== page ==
The Fed today did exactly what everyone expected them to do almost. Their announcement of a new Fed Funds target 25bp higher was no surprise, nor was the continuation of the phrase likely to be measured in their reference to future increases. However, The FOMC threw the markets a curve by announcing later in the day that they forgot to include the sentence, Longer-term inflation expectations remain well-contained. What their longer term inflations expectations are and what they mean by contained will never be known.
What is known is that this group of people is too professional to forget to include a sentence in their statement. I believe the initial omission was as intentional as the later release. Greenspan has a history of trying to talk the markets in the direction he wants them to go (remember irrational exuberance), and he simply wanted to make sure the markets focused on this particular sentence. They did, and the market rallied for him. Considering the correction came out so late in the trading day, it will be interesting to see if the markets follow through to the upside tomorrow. Either way, Greenspans verbal prods have always had successful, yet short-lived, results.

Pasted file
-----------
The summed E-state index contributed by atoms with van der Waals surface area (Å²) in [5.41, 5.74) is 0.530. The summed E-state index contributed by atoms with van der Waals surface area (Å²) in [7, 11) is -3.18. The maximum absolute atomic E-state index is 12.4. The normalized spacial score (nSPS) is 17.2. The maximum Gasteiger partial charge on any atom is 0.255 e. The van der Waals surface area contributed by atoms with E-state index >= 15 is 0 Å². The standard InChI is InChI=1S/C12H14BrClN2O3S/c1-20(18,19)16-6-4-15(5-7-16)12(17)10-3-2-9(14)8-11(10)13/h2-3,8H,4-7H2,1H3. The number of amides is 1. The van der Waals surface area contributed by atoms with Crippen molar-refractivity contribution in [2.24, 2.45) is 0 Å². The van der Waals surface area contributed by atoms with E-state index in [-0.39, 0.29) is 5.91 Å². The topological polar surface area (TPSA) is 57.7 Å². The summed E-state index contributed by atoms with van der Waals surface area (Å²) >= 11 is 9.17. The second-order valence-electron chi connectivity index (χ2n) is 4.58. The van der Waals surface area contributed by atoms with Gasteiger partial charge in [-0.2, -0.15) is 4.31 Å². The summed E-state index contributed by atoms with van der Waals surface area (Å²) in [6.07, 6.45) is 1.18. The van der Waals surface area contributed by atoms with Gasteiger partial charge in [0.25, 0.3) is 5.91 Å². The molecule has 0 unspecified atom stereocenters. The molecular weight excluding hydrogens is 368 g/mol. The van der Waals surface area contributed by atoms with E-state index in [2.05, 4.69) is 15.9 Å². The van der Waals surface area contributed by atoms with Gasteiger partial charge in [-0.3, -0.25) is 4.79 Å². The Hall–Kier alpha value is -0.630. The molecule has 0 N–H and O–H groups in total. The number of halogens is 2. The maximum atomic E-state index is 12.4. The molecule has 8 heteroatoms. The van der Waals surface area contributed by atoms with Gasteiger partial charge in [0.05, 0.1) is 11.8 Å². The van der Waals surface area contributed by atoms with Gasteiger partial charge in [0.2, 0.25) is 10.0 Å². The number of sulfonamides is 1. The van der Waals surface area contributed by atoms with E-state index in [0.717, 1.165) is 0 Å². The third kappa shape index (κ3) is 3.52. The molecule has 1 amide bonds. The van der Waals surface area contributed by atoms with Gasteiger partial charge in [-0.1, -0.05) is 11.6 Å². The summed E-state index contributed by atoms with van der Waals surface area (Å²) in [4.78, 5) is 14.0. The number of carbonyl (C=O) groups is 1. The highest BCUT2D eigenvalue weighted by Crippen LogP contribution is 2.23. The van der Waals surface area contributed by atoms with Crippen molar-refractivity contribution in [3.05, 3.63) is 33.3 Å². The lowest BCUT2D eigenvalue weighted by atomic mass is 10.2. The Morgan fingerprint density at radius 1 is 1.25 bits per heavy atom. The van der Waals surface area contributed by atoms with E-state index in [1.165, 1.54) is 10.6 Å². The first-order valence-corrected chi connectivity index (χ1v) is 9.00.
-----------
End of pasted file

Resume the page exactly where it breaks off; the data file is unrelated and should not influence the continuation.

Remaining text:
Why, you may ask, does Greenspan want the market to rally? Simply put, hes trapped, and hes trying to find an escape hatch. Unless long rates and/or the stock market rallies, he cannot raise short rates much more without risking tipping us into a recession. At the same time, he knows that keeping rates low is a serious threat to the U.S. dollar. So, contrary to popular belief, I do not think that todays late addition is an indication that the FOMC is looking to halt rates hikes soon. They only want us to interpret the statement that way.
By the way, given a choice between inverting the yield curve or destroying the dollar, the dollar loses. In fact, even if the yield curve reaches inversion, I do not believe the Fed will raise rates enough to adequately defend the dollar. Hence my continued heavy long positions in metals.